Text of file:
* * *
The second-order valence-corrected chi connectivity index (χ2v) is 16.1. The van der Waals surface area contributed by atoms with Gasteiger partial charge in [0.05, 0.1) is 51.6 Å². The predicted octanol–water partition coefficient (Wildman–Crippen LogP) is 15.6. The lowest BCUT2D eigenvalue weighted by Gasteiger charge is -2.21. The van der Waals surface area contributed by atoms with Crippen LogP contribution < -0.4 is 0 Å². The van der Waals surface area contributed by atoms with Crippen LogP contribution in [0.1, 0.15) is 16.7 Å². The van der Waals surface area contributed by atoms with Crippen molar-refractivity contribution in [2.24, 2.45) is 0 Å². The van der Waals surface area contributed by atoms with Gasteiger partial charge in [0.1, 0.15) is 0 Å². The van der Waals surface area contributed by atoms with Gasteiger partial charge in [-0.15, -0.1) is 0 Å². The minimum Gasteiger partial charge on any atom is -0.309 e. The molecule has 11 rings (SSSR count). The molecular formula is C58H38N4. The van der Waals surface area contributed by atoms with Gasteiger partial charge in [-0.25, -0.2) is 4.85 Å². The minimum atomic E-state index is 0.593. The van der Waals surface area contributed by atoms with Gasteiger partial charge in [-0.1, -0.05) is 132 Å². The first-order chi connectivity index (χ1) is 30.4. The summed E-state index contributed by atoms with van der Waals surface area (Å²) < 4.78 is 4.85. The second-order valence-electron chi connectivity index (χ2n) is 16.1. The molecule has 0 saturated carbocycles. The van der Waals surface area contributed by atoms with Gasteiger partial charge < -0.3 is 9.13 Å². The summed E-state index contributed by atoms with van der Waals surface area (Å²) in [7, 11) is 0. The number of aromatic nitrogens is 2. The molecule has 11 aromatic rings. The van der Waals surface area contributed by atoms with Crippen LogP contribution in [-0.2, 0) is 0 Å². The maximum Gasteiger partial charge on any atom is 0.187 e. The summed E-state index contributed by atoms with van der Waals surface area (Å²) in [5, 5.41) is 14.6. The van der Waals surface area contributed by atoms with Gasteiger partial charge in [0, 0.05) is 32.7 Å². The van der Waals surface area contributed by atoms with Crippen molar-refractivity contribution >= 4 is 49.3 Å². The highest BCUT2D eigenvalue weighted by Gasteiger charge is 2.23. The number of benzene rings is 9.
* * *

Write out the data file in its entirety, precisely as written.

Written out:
The second-order valence-corrected chi connectivity index (χ2v) is 16.1. The van der Waals surface area contributed by atoms with Gasteiger partial charge in [0.05, 0.1) is 51.6 Å². The predicted octanol–water partition coefficient (Wildman–Crippen LogP) is 15.6. The lowest BCUT2D eigenvalue weighted by Gasteiger charge is -2.21. The van der Waals surface area contributed by atoms with Crippen LogP contribution < -0.4 is 0 Å². The van der Waals surface area contributed by atoms with Crippen LogP contribution in [0.1, 0.15) is 16.7 Å². The van der Waals surface area contributed by atoms with Crippen molar-refractivity contribution in [2.24, 2.45) is 0 Å². The van der Waals surface area contributed by atoms with Gasteiger partial charge in [0.1, 0.15) is 0 Å². The van der Waals surface area contributed by atoms with Gasteiger partial charge in [-0.15, -0.1) is 0 Å². The minimum Gasteiger partial charge on any atom is -0.309 e. The molecule has 11 rings (SSSR count). The molecular formula is C58H38N4. The van der Waals surface area contributed by atoms with Gasteiger partial charge in [-0.25, -0.2) is 4.85 Å². The minimum atomic E-state index is 0.593. The van der Waals surface area contributed by atoms with Gasteiger partial charge in [-0.1, -0.05) is 132 Å². The first-order chi connectivity index (χ1) is 30.4. The summed E-state index contributed by atoms with van der Waals surface area (Å²) < 4.78 is 4.85. The second-order valence-electron chi connectivity index (χ2n) is 16.1. The molecule has 0 saturated carbocycles. The van der Waals surface area contributed by atoms with Gasteiger partial charge < -0.3 is 9.13 Å². The summed E-state index contributed by atoms with van der Waals surface area (Å²) in [7, 11) is 0. The number of aromatic nitrogens is 2. The molecule has 11 aromatic rings. The van der Waals surface area contributed by atoms with Crippen LogP contribution in [-0.2, 0) is 0 Å². The maximum Gasteiger partial charge on any atom is 0.187 e. The summed E-state index contributed by atoms with van der Waals surface area (Å²) in [5, 5.41) is 14.6. The van der Waals surface area contributed by atoms with Gasteiger partial charge in [0, 0.05) is 32.7 Å². The van der Waals surface area contributed by atoms with Crippen molar-refractivity contribution >= 4 is 49.3 Å². The highest BCUT2D eigenvalue weighted by Gasteiger charge is 2.23. The number of benzene rings is 9.